Churchill was, definitely, not a stupid man, he also was a remarkable man in many important respects. GB has to feel proud that this man took his place at the helm of GB in the most difficult time for the nation, when GB, indeed, faced Hitler alone. For that, Sir Winston will forever be remembered with admiration by very many, yours truly included. But his persona as strategist was blown out of proportion, not least by himself, and not least through his highly self-serving memoirs. Granted, of course, that most of memoirs are usually serf-serving. So, he is not alone here, with the exception, of course, of the scale. But by Tehran Conference it was clear to both USSR and USA that cross-channel attack MUST be headed by American. Russians wanted George C. Marshall, undeniably one of the greatest military leaders of the XX century, the choice was made in favor of Ike, though. In the end, it was this issue of "contributions and costs" and the storm of American criticism towards their British colleagues on the account of European Theater is well documented. It is, of course, a very contentious point about probability of success of Sledgehammer (which was deemed very low) and Roundup, many historians reject the feasibility of at least Sledgehammer outright, but what they fail to mention is the spirit in which both Marshall and Ike developed Roundup. This can not be ignored nor forgotten. It was daring and it was truly Allied in the highest sense of this word.


As may be apparent, if you have followed recent threads, I have spent a great deal of time attempting to expose the frame-up of Andrei Lugovoi and the Russian authorities over the death of Alexander Litvinenko.

What this has anything to do with Corelli Barnett and strategic and operational realities of the Western Front?


I'd say that Cowling admired opportunists and dirty deeds done in the dark. He had quite a lot of time for anyone, including Labour politicians, who displayed such qualities. I remember him once walking around in a haze of love and admiration after Dick Crossman gave a talk at the college.

Trots also admire ruthless opportunism and despise normal morality. Cowling was a sort of Trot of the right.

As for the despicable HJS, it came really after Cowling's time. I suspect that it was "liberal" mainly because in the nineties the great neo-conservative god in the sky was Tony Blair - liberal in his social policies, neo-con in his foreign policy, and neo-liberal in his economics. It has become quite trendy on the right to be socially liberal - gay marriage, identity politics. Just look at the Telegraph on line and its filled with as many "feminists" as The Guardian. It could be said that while the "Left" swallowed neo-liberalism and neo-conservatism, the "Right" swallowed social liberalism and together merged into the seamless Borg.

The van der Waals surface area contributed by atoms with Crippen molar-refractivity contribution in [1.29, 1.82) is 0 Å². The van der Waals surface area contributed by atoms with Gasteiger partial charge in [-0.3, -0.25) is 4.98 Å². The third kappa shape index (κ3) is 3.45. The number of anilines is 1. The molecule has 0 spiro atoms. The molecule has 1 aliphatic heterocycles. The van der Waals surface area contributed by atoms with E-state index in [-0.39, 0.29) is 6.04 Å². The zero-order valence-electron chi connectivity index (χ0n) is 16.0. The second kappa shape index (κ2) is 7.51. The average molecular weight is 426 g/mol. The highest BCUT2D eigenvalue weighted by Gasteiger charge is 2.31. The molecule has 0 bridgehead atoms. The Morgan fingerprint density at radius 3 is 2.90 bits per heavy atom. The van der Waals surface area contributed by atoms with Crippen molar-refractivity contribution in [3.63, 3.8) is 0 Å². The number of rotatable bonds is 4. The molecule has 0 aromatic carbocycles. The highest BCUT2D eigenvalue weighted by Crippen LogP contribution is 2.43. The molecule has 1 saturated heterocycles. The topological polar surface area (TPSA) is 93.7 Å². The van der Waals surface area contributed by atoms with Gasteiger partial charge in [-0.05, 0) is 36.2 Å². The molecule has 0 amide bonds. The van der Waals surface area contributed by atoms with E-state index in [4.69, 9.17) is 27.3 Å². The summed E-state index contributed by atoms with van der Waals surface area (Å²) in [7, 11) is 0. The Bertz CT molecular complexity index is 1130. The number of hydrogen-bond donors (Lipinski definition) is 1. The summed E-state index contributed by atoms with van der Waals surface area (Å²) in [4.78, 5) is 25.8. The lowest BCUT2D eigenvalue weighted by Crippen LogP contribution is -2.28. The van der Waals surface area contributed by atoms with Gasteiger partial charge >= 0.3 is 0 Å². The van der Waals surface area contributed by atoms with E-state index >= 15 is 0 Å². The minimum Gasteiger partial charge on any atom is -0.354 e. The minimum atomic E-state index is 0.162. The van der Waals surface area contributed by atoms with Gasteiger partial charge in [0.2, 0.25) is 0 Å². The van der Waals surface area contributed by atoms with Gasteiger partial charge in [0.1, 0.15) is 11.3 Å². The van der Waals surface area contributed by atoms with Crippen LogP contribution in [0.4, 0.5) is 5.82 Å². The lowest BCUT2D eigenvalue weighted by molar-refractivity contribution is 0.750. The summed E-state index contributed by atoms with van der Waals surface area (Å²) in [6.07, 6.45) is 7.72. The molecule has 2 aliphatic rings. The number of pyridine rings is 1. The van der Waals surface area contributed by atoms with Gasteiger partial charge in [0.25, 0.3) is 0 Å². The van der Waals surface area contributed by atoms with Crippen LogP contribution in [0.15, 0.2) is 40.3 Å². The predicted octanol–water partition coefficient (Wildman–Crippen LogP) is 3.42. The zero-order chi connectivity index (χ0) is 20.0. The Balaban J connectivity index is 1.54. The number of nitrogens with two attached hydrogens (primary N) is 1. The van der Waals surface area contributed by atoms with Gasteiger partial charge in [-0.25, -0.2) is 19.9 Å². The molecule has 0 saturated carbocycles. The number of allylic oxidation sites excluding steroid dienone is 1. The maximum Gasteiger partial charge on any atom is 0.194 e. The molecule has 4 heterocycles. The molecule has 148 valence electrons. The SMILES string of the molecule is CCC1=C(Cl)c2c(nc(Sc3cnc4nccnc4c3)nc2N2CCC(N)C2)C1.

Note that all of the "successes" listed under the USSBS occurred in 1944-45. Among the "failures" listed were aviation and armored vehicle production.

The Ruhr air campaign that reached its climax in June 1943 curtailed the planned increase in steel production to an actual increase of 20% over 1943. However, the USSBS noted that steel availability was not limiting to the German war effort. Armored vehicle production was limited by the availability of molybdenum to make steel suitably resilient for armor. That was not an industrial capacity issue, it was a primary resource issue. Soviet testing of German tanks captured at Kursk revealed that the German producers were already skimping on the molybdenum content of their armor. That was an exploitable weakness that influenced Soviet doctrine.

The oil campaign, which ultimately turned out to be critical in defeating the German war economy, was not given utmost priority until mid-1944. The early days of the campaign showed the accuracy of nighttime bombing inadequate to be effective.


The viability of the Roundup plan for 1943 is discounted for a variety of reasons - a still vital Luftwaffe, condition of the Wehrmacht, limitations on transatlantic tonnage, and so forth. I'm not so sure of those arguments, and I suspect that there's some post-facto justification for the Italian campaign involved. It's not been widely acknowledged, but German ground forces in the north of France were stronger in 1944 than in 1943.


Col. sir,

The "concept" of starving enemy populations & depriving them of much needed medicines thru economic blockade/sanction prior to "indiscriminate" bombing is even worse.

What do these lala-land planners hope to achieve?, that these despots would 'give in' upon seeing the miseries inflicted on their citoyen?, that they'd shed tears for 'em?

We are talking about vicious despots & ruthless tyrants here, yes?

I find these "concepts" of war (& planning) most abominable... & lacking in "result" (other than the needless & ceaseless suffering of millions).

Just a couple days ago, I heard they're gonna impose 'nother round of sanctions on the norks...